Dissolution of the Body–Mind Problem

  • Wolff-Michael Roth
Part of the Cultural Psychology of Education book series (CPED, volume 9)


In his last written texts and notebooks, Vygotsky noted the psychophysical problem as an issue that he needed to address in the future. He had recognized the intellectualism in his own early work, which he intended to overturn in his work to come. When he wrote that language is in practice consciousness for others and for the self, he actually had articulated the seed for an important part of a theory: consciousness exists not in some ideal immaterial netherworld but, in the form of language, is part of the everyday material world that we inhabit and thus is available. However, in his theoretical move from ideal word meanings to the existence of a sense-giving field – the accented visible but not the visible – Vygotsky still formulated a parallelist approach. In a note from late 1933 or early 1934, that is, only months before his death, Vygotsky recognized this parallelism: “Our analysis … was mistaken … there is no unity but rather parallelism and correspondence” (Vygotsky, in Zavershneva 2010, 49). George Herbert Mead (as Alfred North Whitehead), on the other hand, had already developed an approach that overcame the body–mind dualism and parallelism. He did so by making sure the theory of mind is consistent with evolution shaping the human species prior to the emergence of mind and culture, where mind (consciousness) and culture then constituted advantages to the survival of the species: “Man certainly arises in nature, and his experience is that which belongs to nature itself; this does away with the old dualism of the Renaissance” (Mead 1938, 642). John Dewey and Whitehead were fundamentally taken the same transactional approach to mind as Mead.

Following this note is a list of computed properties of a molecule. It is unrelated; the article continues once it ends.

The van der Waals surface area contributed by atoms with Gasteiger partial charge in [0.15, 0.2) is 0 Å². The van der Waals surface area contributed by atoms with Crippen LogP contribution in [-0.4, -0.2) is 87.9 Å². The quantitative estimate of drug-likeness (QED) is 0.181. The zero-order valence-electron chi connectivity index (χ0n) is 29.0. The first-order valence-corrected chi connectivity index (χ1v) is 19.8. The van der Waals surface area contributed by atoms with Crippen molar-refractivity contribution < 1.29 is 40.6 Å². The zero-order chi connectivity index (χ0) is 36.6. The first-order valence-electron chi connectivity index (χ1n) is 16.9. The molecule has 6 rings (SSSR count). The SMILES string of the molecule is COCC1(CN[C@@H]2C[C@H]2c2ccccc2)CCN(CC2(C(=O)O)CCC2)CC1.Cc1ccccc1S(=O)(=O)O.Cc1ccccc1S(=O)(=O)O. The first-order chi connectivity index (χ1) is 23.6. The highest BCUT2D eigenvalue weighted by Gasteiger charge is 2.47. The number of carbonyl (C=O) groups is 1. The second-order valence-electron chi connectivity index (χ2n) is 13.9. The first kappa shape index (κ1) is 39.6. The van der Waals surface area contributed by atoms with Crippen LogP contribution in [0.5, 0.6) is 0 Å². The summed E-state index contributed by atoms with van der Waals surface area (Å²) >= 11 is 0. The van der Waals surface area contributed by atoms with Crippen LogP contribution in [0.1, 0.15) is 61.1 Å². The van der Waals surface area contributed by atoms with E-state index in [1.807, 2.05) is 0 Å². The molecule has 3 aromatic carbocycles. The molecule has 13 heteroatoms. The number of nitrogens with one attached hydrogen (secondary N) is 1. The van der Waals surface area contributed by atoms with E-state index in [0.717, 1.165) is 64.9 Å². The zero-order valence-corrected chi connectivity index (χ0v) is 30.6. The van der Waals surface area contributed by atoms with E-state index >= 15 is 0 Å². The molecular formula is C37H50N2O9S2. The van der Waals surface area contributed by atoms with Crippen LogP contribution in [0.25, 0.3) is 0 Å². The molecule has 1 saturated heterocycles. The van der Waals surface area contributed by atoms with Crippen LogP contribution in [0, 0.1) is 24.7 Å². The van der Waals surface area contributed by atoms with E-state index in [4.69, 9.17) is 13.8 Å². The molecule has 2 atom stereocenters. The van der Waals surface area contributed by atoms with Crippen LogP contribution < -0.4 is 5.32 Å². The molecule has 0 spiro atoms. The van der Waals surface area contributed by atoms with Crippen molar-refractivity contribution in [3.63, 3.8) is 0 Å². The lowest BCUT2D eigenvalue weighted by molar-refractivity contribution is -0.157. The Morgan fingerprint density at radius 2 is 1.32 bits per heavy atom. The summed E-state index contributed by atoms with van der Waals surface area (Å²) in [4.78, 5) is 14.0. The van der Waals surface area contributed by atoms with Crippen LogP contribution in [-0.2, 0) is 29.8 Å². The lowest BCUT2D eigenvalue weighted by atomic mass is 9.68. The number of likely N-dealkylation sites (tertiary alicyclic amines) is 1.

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Authors and Affiliations

  • Wolff-Michael Roth
    • 1
  1. 1.University of VictoriaVictoriaCanada

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